At the same time, manufacture became a refuge of the peasants from the guilds which excluded them or paid them badly, just as earlier the guild-towns had [served] as a refuge for the peasants from [the oppressive landed nobility].

Simultaneously with the beginning of manufactures there was a period of vagabondage caused by the abolition of the feudal bodies of retainers, the disbanding of the swollen armies which had flocked to serve the kings against their vassals, the improvement of agriculture, and the transformation of great strips of tillage into pasture land. From this alone it is clear how this vagabondage is strictly connected with the disintegration of the feudal system. As early as the thirteenth century we find isolated epochs of this kind, but only at the end of the fifteenth and beginning of the sixteenth does this vagabondage make a general and permanent appearance. These vagabonds, who were so numerous that, for instance, Henry VIII of England had 72,000 of them hanged, were only prevailed upon to work with the greatest difficulty and through the most extreme necessity, and then only after long resistance. The rapid rise of manufactures, particularly in England, absorbed them gradually.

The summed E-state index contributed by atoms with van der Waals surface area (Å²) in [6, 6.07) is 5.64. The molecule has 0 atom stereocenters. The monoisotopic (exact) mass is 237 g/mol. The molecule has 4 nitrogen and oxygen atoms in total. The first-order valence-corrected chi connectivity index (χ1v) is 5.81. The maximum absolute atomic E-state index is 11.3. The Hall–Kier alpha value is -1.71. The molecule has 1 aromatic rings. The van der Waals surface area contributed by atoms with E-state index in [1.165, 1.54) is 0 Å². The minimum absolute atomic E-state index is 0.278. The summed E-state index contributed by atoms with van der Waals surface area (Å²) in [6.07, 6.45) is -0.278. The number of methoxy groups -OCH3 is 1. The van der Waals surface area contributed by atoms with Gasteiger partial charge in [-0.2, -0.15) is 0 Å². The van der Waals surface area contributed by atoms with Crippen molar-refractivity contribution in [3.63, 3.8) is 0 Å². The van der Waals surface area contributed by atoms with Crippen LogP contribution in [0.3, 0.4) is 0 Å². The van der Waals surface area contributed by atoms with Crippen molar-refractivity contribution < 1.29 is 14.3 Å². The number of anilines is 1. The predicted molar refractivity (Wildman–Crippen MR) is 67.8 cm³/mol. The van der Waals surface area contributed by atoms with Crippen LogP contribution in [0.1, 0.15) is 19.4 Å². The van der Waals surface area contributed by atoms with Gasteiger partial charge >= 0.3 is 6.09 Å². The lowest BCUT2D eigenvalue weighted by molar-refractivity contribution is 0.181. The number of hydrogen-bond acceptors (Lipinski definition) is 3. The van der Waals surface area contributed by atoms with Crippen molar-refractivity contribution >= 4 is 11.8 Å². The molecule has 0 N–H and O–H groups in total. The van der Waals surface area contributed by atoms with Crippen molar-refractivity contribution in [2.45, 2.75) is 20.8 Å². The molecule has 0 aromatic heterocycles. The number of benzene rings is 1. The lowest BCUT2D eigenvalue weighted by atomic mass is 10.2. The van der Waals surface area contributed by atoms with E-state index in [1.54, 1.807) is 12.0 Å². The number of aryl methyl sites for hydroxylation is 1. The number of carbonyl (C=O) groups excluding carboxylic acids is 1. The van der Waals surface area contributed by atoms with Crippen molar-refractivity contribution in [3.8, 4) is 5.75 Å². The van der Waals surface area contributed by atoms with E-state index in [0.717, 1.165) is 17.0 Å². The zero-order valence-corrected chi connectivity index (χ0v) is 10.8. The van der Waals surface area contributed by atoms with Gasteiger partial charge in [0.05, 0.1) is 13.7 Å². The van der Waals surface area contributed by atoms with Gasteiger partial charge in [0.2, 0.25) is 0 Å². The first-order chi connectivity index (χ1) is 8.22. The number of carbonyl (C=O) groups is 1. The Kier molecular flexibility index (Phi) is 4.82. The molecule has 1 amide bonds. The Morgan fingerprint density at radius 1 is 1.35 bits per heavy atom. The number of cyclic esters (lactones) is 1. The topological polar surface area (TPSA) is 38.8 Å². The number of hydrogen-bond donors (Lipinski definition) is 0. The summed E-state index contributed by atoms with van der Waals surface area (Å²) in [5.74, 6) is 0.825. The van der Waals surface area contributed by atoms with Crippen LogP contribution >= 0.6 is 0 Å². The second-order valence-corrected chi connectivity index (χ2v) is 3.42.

With the advent of manufactures, the various nations entered into a competitive relationship, the struggle for trade, which was fought out in wars, protective duties and prohibitions, whereas earlier the nations, insofar as they were connected at all, had carried on an inoffensive exchange with each other. Trade had from now on a political significance.